A Nanotechnology Enabled Diagnostic Platform for Early Stage Cancer Detection

Award Information
Department of Health and Human Services
Award Year:
Phase II
Agency Tracking Number:
Solicitation Year:
Solicitation Topic Code:
Solicitation Number:
Small Business Information
2 Davis Dr, RESEARCH TRIANGLE PARK, NC, 27709-4627
Hubzone Owned:
Socially and Economically Disadvantaged:
Woman Owned:
Principal Investigator
 (919) 354-1027
Business Contact
Phone: (617) 610-1712
Email: dure@inanovate.com
Research Institution
DESCRIPTION (provided by applicant): The objective of this proposal is the development, evaluation and validation of an accurate, low cost diagnostic test that can discriminate prostate cancer from benign prostatic hyperplasia to a Specificity of 85% at aSensitivity of 85%. Prostate cancer is the most common cancer in men, with a probability of 1 in 6. Approximately 29% of all cancer cases in males are prostate cancer with 27,050 deaths estimated in 2009. As in most cancers, early and accurate detectioncan be life saving. However, a major deficiency of the current prostate cancer screening test, PSA, is that it does not discriminate between cancer and a common benign condition; benign prostatic hyperplasia (BPH). In fact, 88% of positive PSA tests are attributed to BPH. Although BPH is a non-threatening condition, only expensive biopsies can distinguish it from prostate cancer. Technological Innovation. Inanovate has partnered with investigators at Brigham and Women's Hospital (BWH) to identify a seriesof auto-antibody biomarkers capable of distinguishing prostate cancer from BPH to a Specificity of 85% at a Sensitivity of 85%. The proposed diagnostic test integrates this biomarker panel with a novel biochip platform capable of accurately screening multiple low concentration proteins from blood samples at the point of care. The platform includes a nano-particle surface technology that improves assay sensitivity by controlling the distribution and orientation of proteins across the biochip surface; and areal-time fluorescent biochip scanner and analysis methodology that enables the discrimination of 'specific' (true) biomarker signals from 'non-specific' (false) signals. Phase I Summary. The objective was to demonstrate the feasibility of using a nano-particle biochip surface technology in combination with real-time florescent imaging to measure the concentration of multiple autoantibody biomarkers for accurate detection of prostate cancer. In Phase I a prototype system was developed and tested. Followingreviewer critiques from the original Phase II submission, the prototype platform has been substantially re-engineered, and the performance significantly improved. Through Phase II, this system will be advanced for point-of-care (PoC) use, in parallel withvalidation of the auto-antibody biomarker panel in preparation for multi-site clinical trials. Phase II Objectives. 1) Develop PoC version of the real-time flow-based screening platform, 2) Validate biomarkers using real-time measurement, 3) Prepare regulatory/commercial plans for clinical trials. Commercial Opportunity. The potential market for a point-of-care prostate cancer screening is estimated at over 2B p.a. Furthermore, by helping make accurate cancer screening available and affordable to everyone, we see the underlying diagnostic platform proposed herein playing a key role in moving the health industry's focus away from inefficient late stage treatments, towards early stage diagnosis and lower cost therapies. PUBLIC HEALTH RELEVANCE: The most common cancer in men is prostate cancer, with a lifetime probability of 1 in 6. Approximately 200,000 new cases of prostate cancer are diagnosed per year with nearly 30,000 deaths. The current FDA approved diagnostic test for prostate cancer (PSA)has a limitation in that serum levels of PSA are elevated in both prostate cancer and Benign Prostatic Hyperplasia (BPH). Most men with an elevated PSA level turn out to not have cancer; with unnecessary biopsies performed in as many as 88% of men (over1 million each year) at a cost of 2 billion p.a. to the US health system. A low cost test which can accurately distinguish prostate cancer from BPH is critically needed.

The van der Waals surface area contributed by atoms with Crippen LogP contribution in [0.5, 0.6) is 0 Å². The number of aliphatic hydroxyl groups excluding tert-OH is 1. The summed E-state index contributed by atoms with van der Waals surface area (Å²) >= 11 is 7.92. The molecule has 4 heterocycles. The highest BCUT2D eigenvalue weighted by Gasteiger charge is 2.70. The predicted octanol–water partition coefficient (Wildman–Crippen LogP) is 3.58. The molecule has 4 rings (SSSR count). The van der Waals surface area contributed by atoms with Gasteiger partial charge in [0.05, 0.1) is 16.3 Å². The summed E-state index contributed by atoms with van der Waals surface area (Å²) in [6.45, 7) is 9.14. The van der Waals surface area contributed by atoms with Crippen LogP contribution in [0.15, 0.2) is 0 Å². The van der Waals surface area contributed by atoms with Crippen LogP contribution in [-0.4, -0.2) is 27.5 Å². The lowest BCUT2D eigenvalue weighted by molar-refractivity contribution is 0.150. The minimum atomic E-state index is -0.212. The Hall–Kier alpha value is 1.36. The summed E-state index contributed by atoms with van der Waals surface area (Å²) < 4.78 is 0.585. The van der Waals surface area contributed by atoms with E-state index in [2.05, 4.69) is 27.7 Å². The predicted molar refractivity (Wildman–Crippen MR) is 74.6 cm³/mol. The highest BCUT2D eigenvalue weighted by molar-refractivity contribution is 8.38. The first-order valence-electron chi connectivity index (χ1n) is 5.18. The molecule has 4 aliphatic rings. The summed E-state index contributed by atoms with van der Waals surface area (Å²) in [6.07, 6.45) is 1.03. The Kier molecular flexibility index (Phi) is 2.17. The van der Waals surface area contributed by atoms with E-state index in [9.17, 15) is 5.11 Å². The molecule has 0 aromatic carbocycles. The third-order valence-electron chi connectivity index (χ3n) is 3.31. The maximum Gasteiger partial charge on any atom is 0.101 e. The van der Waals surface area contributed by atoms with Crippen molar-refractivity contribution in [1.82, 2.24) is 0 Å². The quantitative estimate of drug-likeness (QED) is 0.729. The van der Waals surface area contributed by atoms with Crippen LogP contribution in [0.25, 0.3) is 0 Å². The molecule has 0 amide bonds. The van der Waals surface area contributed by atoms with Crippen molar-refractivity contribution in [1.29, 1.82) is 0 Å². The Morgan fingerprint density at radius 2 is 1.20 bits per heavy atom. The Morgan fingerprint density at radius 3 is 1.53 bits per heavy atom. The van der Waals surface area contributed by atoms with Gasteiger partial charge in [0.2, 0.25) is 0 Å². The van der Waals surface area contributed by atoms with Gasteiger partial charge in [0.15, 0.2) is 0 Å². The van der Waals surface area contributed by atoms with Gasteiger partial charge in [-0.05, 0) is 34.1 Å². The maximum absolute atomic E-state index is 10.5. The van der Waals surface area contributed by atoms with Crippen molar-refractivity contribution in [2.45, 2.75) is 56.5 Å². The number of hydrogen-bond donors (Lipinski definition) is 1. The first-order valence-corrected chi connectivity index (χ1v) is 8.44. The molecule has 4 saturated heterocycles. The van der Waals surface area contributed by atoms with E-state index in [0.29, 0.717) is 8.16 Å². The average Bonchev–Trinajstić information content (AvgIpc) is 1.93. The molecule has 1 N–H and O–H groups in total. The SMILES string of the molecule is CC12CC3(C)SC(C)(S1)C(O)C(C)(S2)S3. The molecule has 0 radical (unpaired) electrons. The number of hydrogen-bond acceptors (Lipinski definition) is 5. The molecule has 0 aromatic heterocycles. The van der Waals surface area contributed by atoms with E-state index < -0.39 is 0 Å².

* information listed above is at the time of submission.

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